Welcome back to my series about the ancient art of building a PC. In this epic post, we will install some speedy little SSD drives. In case you missed my previous posts on the subject (1-7), please do check them out.
Back to the fun stuff, new hardware! Your device may have multiple locations to store files, but the device's operating system is stored on a specific storage device. In the case of computers, the system BIOS will let it know which location to try to boot from first, be it CD/DVD, USB, SATA hard drives, etc. The major price driver for storage is the speed at which data can be accessed and written.
For my build, I chose to run dual NVMe M.2 drives. The model I chose is the 1TB Samsung 970 EVO. They were about $170 each, which based on past experience is pretty cheap for a high performance drive. They are capable of 3.5 GB/s read, and 2.5 GB/s write. They also had the 2TB model, which at $630 was way out of my price range. 2TB of storage on a high end workstation isn't setting the world on fire in terms of capacity, but performance-wise these SSD drives can't be beat. For my actual high capacity storage needs, I'll be choosing a lower priced per TB solution.
Did I mention these were small? I read they were about the size of a stick of gum, but until you see them in person sitting next to a quarter, it's difficult to appreciate how small they actually are.
You can see here drive sizes for the past 25 years or so, starting from a 3.5 inch SATA drive on the left, to an M.2 drive on the right. Prior to this we had 5 inch drives, 8 inch drives, and platter drives about the size of a washing machine that held just a few megabytes.
One great thing about this motherboard is that it has a cooling system dedicated to the M2 drives. It's so cool it would be just silly to run this motherboard without them! I had to remove the bulky video card in order to begin the install. You can't see where the drives will be installed, because they are concealed behind some metal plates which help direct air flow in order to cool the drives. Cooler SSD drives are better performing SSD drives, and they last longer too. I may have taken this photo after the drives were already installed, but you'll never know!.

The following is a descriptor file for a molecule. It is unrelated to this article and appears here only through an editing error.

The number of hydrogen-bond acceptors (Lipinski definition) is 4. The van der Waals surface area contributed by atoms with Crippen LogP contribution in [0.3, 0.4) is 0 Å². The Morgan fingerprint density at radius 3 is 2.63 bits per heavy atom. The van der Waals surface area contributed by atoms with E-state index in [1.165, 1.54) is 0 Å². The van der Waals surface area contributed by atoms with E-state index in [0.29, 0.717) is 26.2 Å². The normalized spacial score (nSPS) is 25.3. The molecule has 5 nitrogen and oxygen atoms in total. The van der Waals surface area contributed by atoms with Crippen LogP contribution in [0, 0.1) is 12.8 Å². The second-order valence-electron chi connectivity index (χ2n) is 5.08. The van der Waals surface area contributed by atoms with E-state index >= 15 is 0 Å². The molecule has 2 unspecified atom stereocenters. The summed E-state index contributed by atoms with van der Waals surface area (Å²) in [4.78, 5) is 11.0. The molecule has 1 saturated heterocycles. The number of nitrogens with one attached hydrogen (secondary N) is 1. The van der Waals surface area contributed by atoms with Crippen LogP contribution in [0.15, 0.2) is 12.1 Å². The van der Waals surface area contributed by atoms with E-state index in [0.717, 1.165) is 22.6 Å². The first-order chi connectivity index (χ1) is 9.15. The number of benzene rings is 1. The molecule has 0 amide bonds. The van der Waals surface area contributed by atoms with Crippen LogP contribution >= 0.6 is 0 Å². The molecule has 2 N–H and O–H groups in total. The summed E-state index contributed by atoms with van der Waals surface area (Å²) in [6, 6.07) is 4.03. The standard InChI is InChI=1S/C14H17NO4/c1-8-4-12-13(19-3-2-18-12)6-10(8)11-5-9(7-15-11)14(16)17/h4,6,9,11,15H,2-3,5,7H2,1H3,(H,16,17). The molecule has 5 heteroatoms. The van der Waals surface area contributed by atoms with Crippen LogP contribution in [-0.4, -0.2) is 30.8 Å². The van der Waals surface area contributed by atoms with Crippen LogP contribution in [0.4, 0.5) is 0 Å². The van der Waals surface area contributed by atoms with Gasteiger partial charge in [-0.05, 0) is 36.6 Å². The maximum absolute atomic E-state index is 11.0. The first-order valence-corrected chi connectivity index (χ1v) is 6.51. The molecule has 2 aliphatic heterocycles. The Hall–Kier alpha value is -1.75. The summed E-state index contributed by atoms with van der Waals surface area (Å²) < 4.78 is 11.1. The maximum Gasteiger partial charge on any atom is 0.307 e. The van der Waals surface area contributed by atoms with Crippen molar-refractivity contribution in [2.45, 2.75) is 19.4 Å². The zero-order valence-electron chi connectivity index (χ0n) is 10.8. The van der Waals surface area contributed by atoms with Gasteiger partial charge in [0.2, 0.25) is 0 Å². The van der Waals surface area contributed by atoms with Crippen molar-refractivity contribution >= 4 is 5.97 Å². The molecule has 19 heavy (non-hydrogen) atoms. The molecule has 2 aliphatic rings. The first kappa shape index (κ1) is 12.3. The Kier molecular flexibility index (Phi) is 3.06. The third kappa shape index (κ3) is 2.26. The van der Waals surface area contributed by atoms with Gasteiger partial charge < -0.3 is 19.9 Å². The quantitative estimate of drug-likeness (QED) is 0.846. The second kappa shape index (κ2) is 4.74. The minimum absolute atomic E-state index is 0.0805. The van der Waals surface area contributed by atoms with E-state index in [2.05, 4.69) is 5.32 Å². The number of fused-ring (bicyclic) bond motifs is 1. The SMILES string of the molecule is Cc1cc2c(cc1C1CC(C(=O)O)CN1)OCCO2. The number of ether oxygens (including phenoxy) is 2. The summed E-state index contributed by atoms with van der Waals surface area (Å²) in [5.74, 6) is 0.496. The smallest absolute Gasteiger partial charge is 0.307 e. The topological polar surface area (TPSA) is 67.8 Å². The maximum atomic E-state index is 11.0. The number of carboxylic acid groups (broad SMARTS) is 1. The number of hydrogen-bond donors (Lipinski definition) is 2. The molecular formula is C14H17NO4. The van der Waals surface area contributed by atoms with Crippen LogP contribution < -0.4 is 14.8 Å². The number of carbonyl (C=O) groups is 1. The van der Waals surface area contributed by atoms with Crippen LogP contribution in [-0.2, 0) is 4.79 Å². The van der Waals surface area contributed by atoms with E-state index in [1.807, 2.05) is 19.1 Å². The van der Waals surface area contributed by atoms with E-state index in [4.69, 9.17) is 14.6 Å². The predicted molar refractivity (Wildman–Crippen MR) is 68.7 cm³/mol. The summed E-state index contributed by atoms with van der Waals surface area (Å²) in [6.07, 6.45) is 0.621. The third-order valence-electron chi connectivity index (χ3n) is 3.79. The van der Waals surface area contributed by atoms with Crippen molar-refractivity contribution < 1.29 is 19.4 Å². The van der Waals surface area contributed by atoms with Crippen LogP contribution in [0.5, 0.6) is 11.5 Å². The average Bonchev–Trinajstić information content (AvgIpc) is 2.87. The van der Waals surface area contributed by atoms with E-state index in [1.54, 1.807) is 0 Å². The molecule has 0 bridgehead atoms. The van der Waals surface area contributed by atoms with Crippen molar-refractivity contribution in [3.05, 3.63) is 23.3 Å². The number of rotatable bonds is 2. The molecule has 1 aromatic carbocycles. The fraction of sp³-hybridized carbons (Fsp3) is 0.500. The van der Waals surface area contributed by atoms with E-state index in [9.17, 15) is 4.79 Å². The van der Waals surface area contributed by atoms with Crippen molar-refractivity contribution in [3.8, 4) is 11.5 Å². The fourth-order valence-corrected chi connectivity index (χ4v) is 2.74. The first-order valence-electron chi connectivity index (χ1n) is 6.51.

On the back of each metal plate, we can see some heat conductive foam pre-installed. These plates were easy to remove, but difficult to line up for the re-install.
Here we have the covers removed and each SSD installed. The lower one was retained with some M.2 screws included with the motherboard. The upper drive used the metal plate's screw, so it was a bit trickier to install. For the completed install view, scroll up two photos.
Next up we have what I commonly refer to as, the smoke test. The BIOS recognizes both drives correctly. So now that I have two drives installed, I have a decision to make:
How can I use two drives to boot a single operating system?
Well, I'm glad you asked my friends! The answer is RAID! RAID stands for Redundant Array of Inexpensive Disks. With two drives you have two choices, you can either go for redundancy with RAID 1, or you can go for performance with RAID 0. RAID 1 is also called disk mirroring, which creates an identical copy of your drive so that your data is preserved in case one disk fails. But we want performance, so we'll choose RAID 0, which is also referred to as disk striping. More on that later.
In order to use RAID on this particular motherboard, you will have to enable it in BIOS. This means that from here on out, any drives you add to the system will be expected to be a member of a RAID array. No problem for us!
In order to enable RAID on the system, we will also need to enable UEFI mode on the motherboard. UEFI in short, allows the PC's operating system to better communicate with the system firmware. It has some other benefits, such as allowing drive partitions larger than 2TB through the use of a GPT partition table. Some people are critical of UEFI for various reasons, but we need to run the onboard RAID. Once both features are enabled on the motherboard, we can reboot the system.
After we boot the system up into BIOS, the previously hidden RAIDXpert2 utility is revealed, so we can now configure our RAID.
I won't go into exact detail regarding how to configure the array, but it consists of these three basic steps:
1. Initialize the drives you plan to use in the array
2. Create the array and add the drives to it
3. Initialize the array.
So back to RAID 0. RAID 0 takes the 'R' out of RAID. This means there will be nothing Redundant about this Array of Inexpensive Disks. If one drive should fail, all data will be lost. The trade off here is high performance. RAID 0 offers multiple paths to read and write data simultaneously. The RAID 0 configuration here is pretty standard, one choice you will have to make however is in regard to the Write Back Cache. If you enable it, you can increase performance, but it comes at the cost of data loss and corruption should your PC lose power. Dedicated RAID cards have on board batteries to prevent this. We do not, so we will need to power this PC behind a UPS (battery backup).
As an added bonus for this post (yes, I know you're excited!), I ordered this little internal USB adapter. If you actually read part 4, you'd know I had an unusable USB Type C connector on my case. This solves the problem by allowing you to translate a USB 3.1 connector to USB Type C. The only downside is, you cannot use the full spec wattage for USB Type C, so I cannot charge devices like my iPad with it. I can live with that.
Here is the adapter installed, with the Type C cable plugged in. Everything is plugged in, OCD satisfied!
Thanks for visiting! In the next post, we'll install the operating system, and whatever else I can think of to lump into a post. Stay tuned!
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